Estimated read time: 3-4 minutes
This archived news story is available only for your personal, non-commercial use. Information in the story may be outdated or superseded by additional information. Reading or replaying the story in its archived form does not constitute a republication of the story.
SALT LAKE CITY -- A head-to-head debate pitted Republican Gov. Gary Herbert against Democratic Salt Lake County Mayor Peter Corroon at the University of Utah Tuesday night.
The gubernatorial candidates met at a Town Hall debate in their final appearance together before the election. The debate focused on the economy, education, ethics and immigration. Both candidates relied heavily on talking points honed from weeks of previous debates.
Though they didn't break any new ground, they did deepen their rivalry.
The debate started with education. Corroon criticized funding by the state.
"We haven't seen a commitment," he said. "Gary Herbert says he's supporting our education funding, but it's not happening. I see the effects through larger class sizes."
Meanwhile, Herbert insisted he's committed to education.
"It isn't all bad out there," he said. "Again, nobody's arguing for the status quo, but things are certainly a lot better than the gloom and doom that you're preaching."
Through an outburst, statewide nondiscrimination ordinances entered the discussion. Shouting the names of gay teen suicide victims, eight people were escorted out of the building.
On immigration, Corroon was also critical of Herbert, calling for better leadership as the state searches for answers.
"We hear our state leaders saying it will be tough, but then they don't do anything," he said.
Herbert fired back, saying, "As far as my guiding principles I've talked about, we cannot ignore the rule of law."
When it came to ethics, Corroon said Utahns want more reform. The governor, however, insisted progress is being made.
The pair again sparred about Corroon using the I-15 CORE project bidding process as an example reform is needed.
"Even if it wasn't illegal, it's still improper what's happened," said Corroon. "It's not just the I-15 project."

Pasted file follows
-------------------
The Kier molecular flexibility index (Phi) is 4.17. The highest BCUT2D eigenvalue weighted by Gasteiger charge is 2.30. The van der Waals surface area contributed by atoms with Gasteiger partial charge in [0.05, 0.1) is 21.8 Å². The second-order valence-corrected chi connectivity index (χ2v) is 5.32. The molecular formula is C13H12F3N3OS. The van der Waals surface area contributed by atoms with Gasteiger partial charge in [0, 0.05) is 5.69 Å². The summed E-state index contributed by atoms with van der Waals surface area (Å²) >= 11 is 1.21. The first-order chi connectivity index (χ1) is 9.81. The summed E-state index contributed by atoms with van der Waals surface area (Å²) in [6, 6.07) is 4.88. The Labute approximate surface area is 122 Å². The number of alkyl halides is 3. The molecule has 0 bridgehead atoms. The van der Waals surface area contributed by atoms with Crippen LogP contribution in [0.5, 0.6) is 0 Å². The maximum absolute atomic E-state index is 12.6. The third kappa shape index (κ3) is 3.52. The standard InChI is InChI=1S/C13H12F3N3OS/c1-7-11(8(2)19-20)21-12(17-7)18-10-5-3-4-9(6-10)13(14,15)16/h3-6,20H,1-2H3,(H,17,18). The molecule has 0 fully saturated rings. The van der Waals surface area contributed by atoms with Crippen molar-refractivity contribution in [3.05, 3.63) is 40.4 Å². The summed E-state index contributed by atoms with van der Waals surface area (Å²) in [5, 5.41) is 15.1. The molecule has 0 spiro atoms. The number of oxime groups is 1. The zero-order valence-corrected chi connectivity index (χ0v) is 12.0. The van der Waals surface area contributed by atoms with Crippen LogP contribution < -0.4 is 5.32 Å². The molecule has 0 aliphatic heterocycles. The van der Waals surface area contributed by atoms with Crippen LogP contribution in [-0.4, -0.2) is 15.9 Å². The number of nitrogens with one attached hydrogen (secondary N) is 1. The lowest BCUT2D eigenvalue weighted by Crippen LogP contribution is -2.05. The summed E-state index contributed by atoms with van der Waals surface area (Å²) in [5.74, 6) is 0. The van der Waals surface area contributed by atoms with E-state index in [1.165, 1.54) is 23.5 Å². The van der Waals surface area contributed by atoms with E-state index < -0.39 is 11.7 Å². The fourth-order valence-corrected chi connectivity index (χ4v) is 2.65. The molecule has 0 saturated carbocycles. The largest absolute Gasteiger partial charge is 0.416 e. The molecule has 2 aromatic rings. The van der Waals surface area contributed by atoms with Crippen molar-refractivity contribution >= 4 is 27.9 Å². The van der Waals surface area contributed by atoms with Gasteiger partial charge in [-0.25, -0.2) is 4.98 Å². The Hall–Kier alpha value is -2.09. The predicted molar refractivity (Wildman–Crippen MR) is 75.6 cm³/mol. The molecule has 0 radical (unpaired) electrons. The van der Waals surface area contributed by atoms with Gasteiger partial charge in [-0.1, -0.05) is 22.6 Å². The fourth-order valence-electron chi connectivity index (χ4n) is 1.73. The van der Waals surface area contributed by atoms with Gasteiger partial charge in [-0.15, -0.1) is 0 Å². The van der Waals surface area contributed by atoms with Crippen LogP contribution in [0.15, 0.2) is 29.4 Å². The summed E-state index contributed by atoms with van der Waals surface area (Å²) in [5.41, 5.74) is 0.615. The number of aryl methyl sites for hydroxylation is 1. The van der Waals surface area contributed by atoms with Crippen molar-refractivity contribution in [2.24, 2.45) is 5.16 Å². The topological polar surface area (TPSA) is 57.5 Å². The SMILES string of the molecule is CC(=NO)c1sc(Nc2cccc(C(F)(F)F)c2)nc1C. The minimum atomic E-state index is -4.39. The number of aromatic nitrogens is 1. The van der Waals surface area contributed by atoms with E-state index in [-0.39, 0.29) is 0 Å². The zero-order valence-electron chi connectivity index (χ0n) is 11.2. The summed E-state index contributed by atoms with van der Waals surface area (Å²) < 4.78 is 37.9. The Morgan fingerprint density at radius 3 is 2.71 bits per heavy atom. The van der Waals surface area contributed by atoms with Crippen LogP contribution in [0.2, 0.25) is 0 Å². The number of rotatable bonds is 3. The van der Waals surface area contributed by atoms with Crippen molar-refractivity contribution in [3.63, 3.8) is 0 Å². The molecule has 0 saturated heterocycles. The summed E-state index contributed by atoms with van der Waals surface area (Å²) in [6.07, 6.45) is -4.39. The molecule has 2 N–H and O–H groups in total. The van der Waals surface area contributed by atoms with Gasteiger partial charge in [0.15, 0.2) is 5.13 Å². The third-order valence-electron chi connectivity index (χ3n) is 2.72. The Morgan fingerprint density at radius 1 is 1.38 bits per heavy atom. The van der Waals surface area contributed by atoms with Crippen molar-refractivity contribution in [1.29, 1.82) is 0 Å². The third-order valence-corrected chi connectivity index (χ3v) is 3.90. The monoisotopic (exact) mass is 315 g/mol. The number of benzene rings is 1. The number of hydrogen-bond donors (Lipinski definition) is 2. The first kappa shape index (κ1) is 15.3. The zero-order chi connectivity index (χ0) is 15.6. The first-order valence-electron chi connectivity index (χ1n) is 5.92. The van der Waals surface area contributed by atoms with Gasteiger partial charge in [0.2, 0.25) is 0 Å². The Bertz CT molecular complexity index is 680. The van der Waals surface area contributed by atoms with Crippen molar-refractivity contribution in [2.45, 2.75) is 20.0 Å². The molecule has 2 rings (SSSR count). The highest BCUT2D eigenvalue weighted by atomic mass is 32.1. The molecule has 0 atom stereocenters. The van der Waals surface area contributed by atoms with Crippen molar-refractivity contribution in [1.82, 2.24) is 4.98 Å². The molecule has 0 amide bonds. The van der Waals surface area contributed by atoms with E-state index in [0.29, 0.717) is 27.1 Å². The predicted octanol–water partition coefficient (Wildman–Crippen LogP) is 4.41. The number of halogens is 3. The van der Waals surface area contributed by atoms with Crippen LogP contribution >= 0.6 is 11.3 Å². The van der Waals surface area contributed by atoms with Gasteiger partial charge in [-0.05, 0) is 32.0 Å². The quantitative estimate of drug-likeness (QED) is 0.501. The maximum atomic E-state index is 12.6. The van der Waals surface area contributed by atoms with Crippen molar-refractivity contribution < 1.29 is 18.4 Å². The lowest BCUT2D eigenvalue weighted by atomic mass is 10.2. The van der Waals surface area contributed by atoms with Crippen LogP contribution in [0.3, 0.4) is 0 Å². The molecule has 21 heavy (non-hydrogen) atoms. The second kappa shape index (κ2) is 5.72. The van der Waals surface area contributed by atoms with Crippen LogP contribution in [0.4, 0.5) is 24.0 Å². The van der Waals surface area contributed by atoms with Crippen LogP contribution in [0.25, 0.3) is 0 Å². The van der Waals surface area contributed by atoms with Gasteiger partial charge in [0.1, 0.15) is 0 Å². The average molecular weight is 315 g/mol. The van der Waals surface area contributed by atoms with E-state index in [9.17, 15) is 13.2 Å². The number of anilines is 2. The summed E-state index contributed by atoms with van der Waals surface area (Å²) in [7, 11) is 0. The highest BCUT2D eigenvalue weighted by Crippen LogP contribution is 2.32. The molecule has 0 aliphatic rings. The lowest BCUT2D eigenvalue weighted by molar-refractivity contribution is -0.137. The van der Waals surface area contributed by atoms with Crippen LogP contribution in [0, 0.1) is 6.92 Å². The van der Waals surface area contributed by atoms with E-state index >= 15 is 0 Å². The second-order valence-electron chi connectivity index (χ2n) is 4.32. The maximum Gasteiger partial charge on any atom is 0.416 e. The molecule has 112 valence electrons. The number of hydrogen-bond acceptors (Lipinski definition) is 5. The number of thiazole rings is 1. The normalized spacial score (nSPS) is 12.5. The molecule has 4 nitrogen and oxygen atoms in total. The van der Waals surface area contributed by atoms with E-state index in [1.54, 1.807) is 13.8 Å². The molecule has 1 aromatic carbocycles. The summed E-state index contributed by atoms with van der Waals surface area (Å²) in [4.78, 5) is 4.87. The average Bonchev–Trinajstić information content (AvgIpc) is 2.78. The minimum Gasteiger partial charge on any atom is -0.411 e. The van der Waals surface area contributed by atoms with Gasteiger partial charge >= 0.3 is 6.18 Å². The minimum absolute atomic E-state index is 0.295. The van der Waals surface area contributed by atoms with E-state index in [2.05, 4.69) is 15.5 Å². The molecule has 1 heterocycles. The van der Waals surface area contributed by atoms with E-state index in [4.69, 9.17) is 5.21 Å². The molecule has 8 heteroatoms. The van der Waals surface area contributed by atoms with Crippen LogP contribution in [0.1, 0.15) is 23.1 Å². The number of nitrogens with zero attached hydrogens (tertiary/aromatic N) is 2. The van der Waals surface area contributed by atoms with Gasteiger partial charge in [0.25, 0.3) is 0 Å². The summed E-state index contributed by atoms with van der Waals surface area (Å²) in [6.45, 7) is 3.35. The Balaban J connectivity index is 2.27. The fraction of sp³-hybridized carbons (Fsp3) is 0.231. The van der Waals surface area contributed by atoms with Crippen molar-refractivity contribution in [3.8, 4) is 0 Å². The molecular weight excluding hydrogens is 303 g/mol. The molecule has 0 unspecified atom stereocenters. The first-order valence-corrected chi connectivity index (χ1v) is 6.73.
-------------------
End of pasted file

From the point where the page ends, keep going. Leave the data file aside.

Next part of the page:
Herbert heatedly disputed Corroon's allegations.
"Mayor Corroon keeps talking about that I don't challenge the facts," he said. "I challenge his facts and, more importantly, I challenge his conclusions."
Corroon's campaign has focused heavily on government ethics in its advertising campaign.
Utah is one of a handful of states that places no limits on who can donate to a campaign or how large those contributions can be. Corroon contends that has resulted in a corrupt system of large contributors winning government favors.
He favors campaign contribution limits, while Herbert does not.
"I think we need to be strong about it, send a message to our citizens that we're not all about money in politics and that our citizens trust their government," Corroon said. "Right now, I don't see that in the state of Utah. And I think that's why, frankly, citizens have lost their inclination to be involved in their government or to even vote."
Herbert has repeatedly disputed Corroon's insinuation that he has somehow done something unethical by accepting large contributions from government contractors. He suggested it was Corroon who was being unethical by running a negative campaign.
"I find it puzzling that somebody can say that because you don't support my particular piece of legislation on ethics reform, therefore you're somehow unethical. That itself seems unethical to me," Herbert said. "We ought to be able to have some differences of opinion."
Finally, when it came to the economy, the governor said he was proud of where Utah is. Corroon was again critical.
In the aftermath, analysts said the debate covered well-worn topics -- nothing likely to change a voters mind.
"I don't think you saw a whole lot new," said Matthew Burbank, a political science professor at the University of Utah. "I don't think you saw from Corroon a convincing pitch as to why voters should reconsider their vote."
Utahns will select their new governor in exactly two weeks.
Story compiled with contributions from Richard Piatt and The Associated Press.